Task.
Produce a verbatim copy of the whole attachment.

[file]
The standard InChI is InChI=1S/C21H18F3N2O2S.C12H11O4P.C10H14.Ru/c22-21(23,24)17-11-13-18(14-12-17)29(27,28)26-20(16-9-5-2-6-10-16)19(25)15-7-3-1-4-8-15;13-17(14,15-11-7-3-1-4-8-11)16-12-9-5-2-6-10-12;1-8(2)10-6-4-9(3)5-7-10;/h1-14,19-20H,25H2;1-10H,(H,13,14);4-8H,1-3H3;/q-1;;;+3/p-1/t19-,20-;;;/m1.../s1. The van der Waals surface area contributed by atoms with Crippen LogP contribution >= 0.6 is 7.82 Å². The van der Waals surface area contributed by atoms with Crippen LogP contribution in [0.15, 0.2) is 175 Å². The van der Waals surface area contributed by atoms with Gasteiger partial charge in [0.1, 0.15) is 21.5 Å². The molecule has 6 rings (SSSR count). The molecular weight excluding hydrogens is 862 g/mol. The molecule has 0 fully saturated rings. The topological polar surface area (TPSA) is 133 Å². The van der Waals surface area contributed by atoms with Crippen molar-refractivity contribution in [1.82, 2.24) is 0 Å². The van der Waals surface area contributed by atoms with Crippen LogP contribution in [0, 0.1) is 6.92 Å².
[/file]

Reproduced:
The standard InChI is InChI=1S/C21H18F3N2O2S.C12H11O4P.C10H14.Ru/c22-21(23,24)17-11-13-18(14-12-17)29(27,28)26-20(16-9-5-2-6-10-16)19(25)15-7-3-1-4-8-15;13-17(14,15-11-7-3-1-4-8-11)16-12-9-5-2-6-10-12;1-8(2)10-6-4-9(3)5-7-10;/h1-14,19-20H,25H2;1-10H,(H,13,14);4-8H,1-3H3;/q-1;;;+3/p-1/t19-,20-;;;/m1.../s1. The van der Waals surface area contributed by atoms with Crippen LogP contribution >= 0.6 is 7.82 Å². The van der Waals surface area contributed by atoms with Crippen LogP contribution in [0.15, 0.2) is 175 Å². The van der Waals surface area contributed by atoms with Gasteiger partial charge in [0.1, 0.15) is 21.5 Å². The molecule has 6 rings (SSSR count). The molecular weight excluding hydrogens is 862 g/mol. The molecule has 0 fully saturated rings. The topological polar surface area (TPSA) is 133 Å². The van der Waals surface area contributed by atoms with Crippen molar-refractivity contribution in [1.82, 2.24) is 0 Å². The van der Waals surface area contributed by atoms with Crippen LogP contribution in [0, 0.1) is 6.92 Å².